One weekend a year, I leave my happily average life in a small town near the coast of New England to try and act normal (forget cool) around a bunch of really great people, some of whom are pretty famous for their organizational, inspirational or musical talents. I’ve been fortunate to play a very small part – tiny, in fact – in helping throw this very important event we call Farm Aid since 1997.
I don’t come from much of a farming background; I’m a kid from the suburbs. But I remember milk being delivered to our front stoop by the local dairy and being drafted to help out in my grandfather’s garden under the hot Carolina sun. Later, I attended college in Ohio where I’d ride my bike down long country roads with fields on either side as far as the eye could see.
I was a freshman when the first Farm Aid was broadcast live a couple of states away. They sang and spoke about the plight of the family farmer in this country when mass production, distribution and profits had essentially replaced the notion of “local.”
Fast forward a dozen years and I found myself helping out in the Farm Aid office between other jobs, enabling me to learn even more about the organization, its small and incredibly dedicated staff and critical mission. Since then, I’ve done all kinds of things in all kinds of concert weather but these days I primarily focus on helping the development team share the mission of Farm Aid through various concert experiences like backstage, press conference and photo pit tours.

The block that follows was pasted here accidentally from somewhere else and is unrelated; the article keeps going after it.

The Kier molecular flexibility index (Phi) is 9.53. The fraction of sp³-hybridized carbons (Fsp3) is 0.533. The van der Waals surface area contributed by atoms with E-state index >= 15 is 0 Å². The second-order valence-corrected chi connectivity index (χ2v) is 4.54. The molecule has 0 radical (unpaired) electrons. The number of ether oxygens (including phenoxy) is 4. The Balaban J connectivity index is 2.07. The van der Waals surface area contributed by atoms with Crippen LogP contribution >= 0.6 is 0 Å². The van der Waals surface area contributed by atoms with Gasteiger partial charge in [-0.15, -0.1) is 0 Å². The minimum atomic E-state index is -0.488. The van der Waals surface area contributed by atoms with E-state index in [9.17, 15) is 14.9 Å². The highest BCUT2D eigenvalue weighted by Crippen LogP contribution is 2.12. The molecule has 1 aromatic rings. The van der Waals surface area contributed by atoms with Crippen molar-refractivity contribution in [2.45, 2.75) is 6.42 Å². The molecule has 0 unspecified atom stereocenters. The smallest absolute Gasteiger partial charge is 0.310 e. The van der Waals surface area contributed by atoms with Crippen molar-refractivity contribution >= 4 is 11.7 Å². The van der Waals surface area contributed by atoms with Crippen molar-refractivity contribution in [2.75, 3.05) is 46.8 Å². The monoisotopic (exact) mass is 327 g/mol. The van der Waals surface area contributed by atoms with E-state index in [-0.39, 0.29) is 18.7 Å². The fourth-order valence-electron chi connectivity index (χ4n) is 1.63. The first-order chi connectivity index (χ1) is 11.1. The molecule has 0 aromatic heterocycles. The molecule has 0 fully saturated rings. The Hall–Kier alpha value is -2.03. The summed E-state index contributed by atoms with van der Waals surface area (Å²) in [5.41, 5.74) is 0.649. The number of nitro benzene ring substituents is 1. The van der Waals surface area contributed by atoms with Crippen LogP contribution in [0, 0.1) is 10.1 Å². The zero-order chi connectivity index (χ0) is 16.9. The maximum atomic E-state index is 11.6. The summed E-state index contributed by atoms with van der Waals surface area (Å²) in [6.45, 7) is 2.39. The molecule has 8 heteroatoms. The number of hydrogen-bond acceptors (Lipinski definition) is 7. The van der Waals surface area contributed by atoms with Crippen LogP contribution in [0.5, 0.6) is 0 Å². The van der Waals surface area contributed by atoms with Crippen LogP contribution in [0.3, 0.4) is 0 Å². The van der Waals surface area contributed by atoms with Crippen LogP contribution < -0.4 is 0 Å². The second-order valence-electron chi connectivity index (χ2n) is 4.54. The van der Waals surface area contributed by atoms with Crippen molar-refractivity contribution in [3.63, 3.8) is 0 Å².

My hope is that some of these translate to long-term support from those I’m able to interact with by familiarizing them with just how impactful this organization is. While many of them think of Farm Aid simply as a concert that benefits America’s family farmers, they may not realize that through a number of related initiatives, Farm Aid is also about the sustainability of whole communities. In other words, our economies, environments, health and well-being are interdependent and the neighbors that feed us are on the front lines.
But why else would I – like all the other great volunteers, artists, crew and staff that gladly contribute our collective time – do it year in and year out? Glenda Yoder, Farm Aid’s Associate Director, says good food and good music feed her soul and I couldn’t agree more. Farm Aid feeds my soul. Through a celebration of music and food that’s actually good for you, it brings diverse people together to celebrate exactly what America, and communities everywhere, are all about. So if you can’t make Raleigh this time, host your own Farm Aid from wherever you are… And join us next year!
Farm Aid’s associate director Glenda and executive director Carolyn with amazing volunteers Steve and Rob!
Written by Steve Snyder.